When I watch the DVD, it’s important to me that I get to see what I experience when I’m on stage. It’s playing out in my imagination during the show; I have this sort of picture what’s going on. When I watch the show, I want the sound, the look to be what’s in our imagination at the time.
Has there been a point in your career where you felt like you’ve “made it”?
No. [Laughs] But I had a few points in my career where I felt very appreciative of what we have, very fortunate. But to be quite honest, you’re just trying to push hard, keep it going. You’ve “made it” at the point where you can go on cruise control; we don’t do that, although the older I get, the more I’d like to relax a bit. Music’s a young man’s game, especially the technology. Still, we truly enjoy what we do; we’re very fortunate.
This tour is probably the most ambitious that we’ve done. Very visual, playing the music, pushing the songs even further. Every audience member that comes to our show and pays their hard earned money to hear us play our songs…that never gets old. We always push for more, put on a great show, play as hard as we can.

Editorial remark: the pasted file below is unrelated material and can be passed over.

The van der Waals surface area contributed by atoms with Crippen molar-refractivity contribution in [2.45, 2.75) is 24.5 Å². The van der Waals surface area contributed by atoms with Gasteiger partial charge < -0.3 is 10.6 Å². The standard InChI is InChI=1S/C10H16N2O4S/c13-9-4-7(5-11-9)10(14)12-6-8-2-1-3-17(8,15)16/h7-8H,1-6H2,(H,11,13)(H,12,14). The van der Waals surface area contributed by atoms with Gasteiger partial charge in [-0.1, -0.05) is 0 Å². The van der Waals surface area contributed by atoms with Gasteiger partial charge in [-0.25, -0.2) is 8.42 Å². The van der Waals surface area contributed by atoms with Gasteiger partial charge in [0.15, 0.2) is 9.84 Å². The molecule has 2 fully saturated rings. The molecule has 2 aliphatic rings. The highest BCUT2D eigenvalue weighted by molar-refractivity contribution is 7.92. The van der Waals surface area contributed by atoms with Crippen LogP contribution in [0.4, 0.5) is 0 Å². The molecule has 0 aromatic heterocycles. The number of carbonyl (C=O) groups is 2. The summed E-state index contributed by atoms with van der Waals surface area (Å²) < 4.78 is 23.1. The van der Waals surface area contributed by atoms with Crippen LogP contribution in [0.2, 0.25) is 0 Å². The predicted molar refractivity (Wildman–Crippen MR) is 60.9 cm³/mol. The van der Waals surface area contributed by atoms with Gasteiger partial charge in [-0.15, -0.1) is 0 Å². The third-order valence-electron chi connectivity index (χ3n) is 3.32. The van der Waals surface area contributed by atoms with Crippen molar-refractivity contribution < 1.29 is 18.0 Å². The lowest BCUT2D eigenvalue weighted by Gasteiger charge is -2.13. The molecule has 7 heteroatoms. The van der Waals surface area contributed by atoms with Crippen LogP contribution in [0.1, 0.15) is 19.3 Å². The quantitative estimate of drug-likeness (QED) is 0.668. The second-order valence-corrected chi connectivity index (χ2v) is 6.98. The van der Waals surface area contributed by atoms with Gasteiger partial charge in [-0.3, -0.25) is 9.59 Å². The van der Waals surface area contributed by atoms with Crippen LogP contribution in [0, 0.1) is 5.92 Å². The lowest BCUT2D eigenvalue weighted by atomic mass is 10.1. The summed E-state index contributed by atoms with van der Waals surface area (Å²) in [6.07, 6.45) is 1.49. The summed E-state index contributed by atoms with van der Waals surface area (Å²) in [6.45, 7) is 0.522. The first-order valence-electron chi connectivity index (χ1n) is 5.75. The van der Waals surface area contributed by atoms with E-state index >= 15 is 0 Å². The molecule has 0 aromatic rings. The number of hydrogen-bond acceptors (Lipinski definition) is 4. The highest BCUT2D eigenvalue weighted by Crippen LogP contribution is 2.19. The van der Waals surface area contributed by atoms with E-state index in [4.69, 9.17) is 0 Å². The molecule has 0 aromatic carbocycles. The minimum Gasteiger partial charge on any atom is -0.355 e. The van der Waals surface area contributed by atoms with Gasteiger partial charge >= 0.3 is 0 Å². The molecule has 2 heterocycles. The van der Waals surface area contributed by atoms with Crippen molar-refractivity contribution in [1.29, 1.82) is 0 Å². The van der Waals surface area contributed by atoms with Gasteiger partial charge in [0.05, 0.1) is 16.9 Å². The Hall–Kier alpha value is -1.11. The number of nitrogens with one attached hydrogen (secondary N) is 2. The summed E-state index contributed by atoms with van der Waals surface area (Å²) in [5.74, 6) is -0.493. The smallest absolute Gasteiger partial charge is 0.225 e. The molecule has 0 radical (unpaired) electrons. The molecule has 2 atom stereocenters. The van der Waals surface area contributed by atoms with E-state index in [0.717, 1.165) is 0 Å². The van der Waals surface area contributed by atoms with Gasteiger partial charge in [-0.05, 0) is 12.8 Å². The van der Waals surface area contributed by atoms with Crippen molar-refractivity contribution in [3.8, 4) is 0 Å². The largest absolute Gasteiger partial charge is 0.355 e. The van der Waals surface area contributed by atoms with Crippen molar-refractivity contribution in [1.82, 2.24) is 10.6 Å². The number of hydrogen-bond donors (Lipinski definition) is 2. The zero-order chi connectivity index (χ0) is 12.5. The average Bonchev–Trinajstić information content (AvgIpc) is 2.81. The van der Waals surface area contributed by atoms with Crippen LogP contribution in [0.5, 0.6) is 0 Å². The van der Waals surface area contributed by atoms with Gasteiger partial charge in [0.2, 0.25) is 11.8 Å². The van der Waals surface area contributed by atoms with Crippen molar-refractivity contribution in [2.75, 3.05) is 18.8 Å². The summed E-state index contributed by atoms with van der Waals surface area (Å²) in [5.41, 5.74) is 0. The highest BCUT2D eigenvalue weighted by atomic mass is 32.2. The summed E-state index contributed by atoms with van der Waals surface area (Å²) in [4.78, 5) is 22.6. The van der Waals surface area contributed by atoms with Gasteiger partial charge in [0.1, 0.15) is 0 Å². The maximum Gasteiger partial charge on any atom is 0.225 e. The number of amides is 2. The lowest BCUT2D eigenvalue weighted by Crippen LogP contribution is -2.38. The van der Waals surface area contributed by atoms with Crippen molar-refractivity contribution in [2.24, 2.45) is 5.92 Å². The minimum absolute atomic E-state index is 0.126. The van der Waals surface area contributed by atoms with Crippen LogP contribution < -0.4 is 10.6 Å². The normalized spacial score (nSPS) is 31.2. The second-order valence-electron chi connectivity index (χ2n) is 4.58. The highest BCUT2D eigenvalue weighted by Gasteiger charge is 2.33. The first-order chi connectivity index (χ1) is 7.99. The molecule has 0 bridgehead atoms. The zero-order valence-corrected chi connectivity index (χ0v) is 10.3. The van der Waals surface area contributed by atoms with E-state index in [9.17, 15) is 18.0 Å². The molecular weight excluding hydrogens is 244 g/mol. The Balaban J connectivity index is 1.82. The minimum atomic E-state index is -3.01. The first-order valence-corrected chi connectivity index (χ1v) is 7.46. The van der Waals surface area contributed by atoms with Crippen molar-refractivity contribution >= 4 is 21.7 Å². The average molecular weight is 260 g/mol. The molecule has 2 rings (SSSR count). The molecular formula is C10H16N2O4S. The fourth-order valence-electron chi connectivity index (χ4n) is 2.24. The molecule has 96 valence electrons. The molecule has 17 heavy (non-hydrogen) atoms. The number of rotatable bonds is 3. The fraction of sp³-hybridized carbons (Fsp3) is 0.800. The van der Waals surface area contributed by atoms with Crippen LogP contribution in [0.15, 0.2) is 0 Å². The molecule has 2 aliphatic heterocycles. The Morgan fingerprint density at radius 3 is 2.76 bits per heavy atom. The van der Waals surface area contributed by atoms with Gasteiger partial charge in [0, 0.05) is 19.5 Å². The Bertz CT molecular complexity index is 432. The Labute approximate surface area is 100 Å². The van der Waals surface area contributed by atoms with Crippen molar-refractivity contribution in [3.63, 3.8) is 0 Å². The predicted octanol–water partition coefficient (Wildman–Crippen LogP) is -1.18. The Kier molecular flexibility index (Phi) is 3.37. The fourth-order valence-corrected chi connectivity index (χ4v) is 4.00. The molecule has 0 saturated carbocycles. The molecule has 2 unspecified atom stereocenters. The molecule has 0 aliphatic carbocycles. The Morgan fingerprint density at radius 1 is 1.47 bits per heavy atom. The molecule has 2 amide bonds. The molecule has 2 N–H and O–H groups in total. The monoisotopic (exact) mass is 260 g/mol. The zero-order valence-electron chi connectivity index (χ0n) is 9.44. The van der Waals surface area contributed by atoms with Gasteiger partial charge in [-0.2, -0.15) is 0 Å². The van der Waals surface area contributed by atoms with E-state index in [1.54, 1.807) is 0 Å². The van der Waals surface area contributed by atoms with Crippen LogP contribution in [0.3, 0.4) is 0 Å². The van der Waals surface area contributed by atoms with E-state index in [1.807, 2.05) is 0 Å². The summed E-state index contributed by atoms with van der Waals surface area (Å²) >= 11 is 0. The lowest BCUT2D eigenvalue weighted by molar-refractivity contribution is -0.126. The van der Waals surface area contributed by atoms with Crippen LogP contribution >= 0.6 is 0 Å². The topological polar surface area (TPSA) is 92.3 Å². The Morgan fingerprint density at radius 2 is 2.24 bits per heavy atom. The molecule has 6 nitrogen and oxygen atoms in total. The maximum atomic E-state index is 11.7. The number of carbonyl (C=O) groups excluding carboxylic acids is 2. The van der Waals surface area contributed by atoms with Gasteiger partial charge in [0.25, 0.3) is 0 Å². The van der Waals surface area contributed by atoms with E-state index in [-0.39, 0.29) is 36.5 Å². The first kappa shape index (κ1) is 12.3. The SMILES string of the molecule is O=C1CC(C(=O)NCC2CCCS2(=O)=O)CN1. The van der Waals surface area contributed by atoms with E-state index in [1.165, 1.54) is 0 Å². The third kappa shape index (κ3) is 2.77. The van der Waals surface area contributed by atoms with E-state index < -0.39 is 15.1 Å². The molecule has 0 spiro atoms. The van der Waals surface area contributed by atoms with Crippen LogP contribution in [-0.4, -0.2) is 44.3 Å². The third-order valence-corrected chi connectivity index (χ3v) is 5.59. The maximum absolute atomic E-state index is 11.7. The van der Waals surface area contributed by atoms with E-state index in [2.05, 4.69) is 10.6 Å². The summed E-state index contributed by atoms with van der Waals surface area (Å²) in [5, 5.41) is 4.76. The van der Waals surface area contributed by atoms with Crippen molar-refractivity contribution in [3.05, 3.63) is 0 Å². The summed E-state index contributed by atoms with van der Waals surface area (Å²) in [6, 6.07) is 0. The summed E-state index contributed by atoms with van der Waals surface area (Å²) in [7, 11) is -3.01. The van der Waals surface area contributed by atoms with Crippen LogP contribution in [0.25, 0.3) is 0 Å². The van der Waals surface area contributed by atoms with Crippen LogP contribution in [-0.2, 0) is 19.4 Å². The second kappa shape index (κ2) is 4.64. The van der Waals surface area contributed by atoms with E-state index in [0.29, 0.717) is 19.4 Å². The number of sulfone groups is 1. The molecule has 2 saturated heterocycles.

So you’re constantly challenging yourself.
We’ll die happy. | Laura Hamlett
MUTEMATH plays The Pageant in St. Louis on Tuesday, February 28. Tickets are $22 adv/$25 dos, with a $2 minor surcharge. Doors are at 7 p.m., show at 8 p.m.
MUTEMATH 2012 U.S. Tour
02.17 | House of Blues, Chicago
02.18 | First Avenue, Minneapolis
02.28 | The Pageant, St. Louis
03.01 | The Intersection, Grand Rapids
03.02 | St. Andrew’s Hall, Detroit
03.03 | Newport Music Hall, Columbus, Ohio
03.04 | House of Blues, Cleveland
03.07 | House of Blues, Boston
03.08 | Best Buy Theater, New York
03.09 | Trocadero, Philadelphia
03.10 | 9:30 Club, Washington, D.C.
03.11 | The Orange Peel, Asheville, N.C.
03.14 | Amos’ Southend | Charlotte, N.C.
03.16 | Revolution, Ft. Lauderdale
03.17 | House of Blues, Orlando
03.18 | The Tabernacle, Atlanta
Monday, 13 May 2013 10:16
Wednesday, 24 April 2013 20:40
Simon Goddard | Songs That Saved Your Life (Revised Edition): The Art of The Smiths 1982-87 (Titan Books)
Saturday, 20 April 2013 12:04
Thursday, 11 April 2013 20:40
Thursday, 11 April 2013 20:31
Friday, 24 May 2013 09:30
Thursday, 23 May 2013 16:28
Thursday, 23 May 2013 16:06
Thursday, 23 May 2013 15:56
Wednesday, 22 May 2013 21:44